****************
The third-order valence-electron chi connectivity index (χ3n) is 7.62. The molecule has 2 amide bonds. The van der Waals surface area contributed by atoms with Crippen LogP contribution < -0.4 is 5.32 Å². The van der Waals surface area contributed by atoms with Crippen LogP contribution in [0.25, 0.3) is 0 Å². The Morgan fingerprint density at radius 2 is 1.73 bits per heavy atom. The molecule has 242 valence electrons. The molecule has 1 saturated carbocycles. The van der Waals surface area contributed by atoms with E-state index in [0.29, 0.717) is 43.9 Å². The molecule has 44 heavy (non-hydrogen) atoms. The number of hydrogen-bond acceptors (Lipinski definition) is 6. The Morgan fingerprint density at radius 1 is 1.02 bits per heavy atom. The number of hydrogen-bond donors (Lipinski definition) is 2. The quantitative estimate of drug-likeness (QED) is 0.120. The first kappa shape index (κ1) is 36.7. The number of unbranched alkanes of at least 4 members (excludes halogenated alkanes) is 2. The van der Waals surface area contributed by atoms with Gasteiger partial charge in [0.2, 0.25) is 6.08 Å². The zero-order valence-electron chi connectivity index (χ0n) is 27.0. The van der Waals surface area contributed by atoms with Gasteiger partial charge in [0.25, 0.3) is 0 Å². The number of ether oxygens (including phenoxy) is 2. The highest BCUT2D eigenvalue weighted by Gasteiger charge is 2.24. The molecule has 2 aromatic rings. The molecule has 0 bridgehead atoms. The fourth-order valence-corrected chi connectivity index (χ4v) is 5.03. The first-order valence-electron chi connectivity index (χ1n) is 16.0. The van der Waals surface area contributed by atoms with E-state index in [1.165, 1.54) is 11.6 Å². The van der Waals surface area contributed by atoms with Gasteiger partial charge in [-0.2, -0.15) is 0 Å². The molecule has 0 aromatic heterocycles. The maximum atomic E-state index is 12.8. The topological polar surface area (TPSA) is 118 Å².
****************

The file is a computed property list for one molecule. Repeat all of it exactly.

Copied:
The third-order valence-electron chi connectivity index (χ3n) is 7.62. The molecule has 2 amide bonds. The van der Waals surface area contributed by atoms with Crippen LogP contribution < -0.4 is 5.32 Å². The van der Waals surface area contributed by atoms with Crippen LogP contribution in [0.25, 0.3) is 0 Å². The Morgan fingerprint density at radius 2 is 1.73 bits per heavy atom. The molecule has 242 valence electrons. The molecule has 1 saturated carbocycles. The van der Waals surface area contributed by atoms with E-state index in [0.29, 0.717) is 43.9 Å². The molecule has 44 heavy (non-hydrogen) atoms. The number of hydrogen-bond acceptors (Lipinski definition) is 6. The Morgan fingerprint density at radius 1 is 1.02 bits per heavy atom. The number of hydrogen-bond donors (Lipinski definition) is 2. The quantitative estimate of drug-likeness (QED) is 0.120. The first kappa shape index (κ1) is 36.7. The number of unbranched alkanes of at least 4 members (excludes halogenated alkanes) is 2. The van der Waals surface area contributed by atoms with Gasteiger partial charge in [0.2, 0.25) is 6.08 Å². The zero-order valence-electron chi connectivity index (χ0n) is 27.0. The van der Waals surface area contributed by atoms with Gasteiger partial charge in [0.25, 0.3) is 0 Å². The number of ether oxygens (including phenoxy) is 2. The highest BCUT2D eigenvalue weighted by Gasteiger charge is 2.24. The molecule has 2 aromatic rings. The molecule has 0 bridgehead atoms. The fourth-order valence-corrected chi connectivity index (χ4v) is 5.03. The first-order valence-electron chi connectivity index (χ1n) is 16.0. The van der Waals surface area contributed by atoms with E-state index in [1.165, 1.54) is 11.6 Å². The van der Waals surface area contributed by atoms with Gasteiger partial charge in [-0.2, -0.15) is 0 Å². The molecule has 0 aromatic heterocycles. The maximum atomic E-state index is 12.8. The topological polar surface area (TPSA) is 118 Å².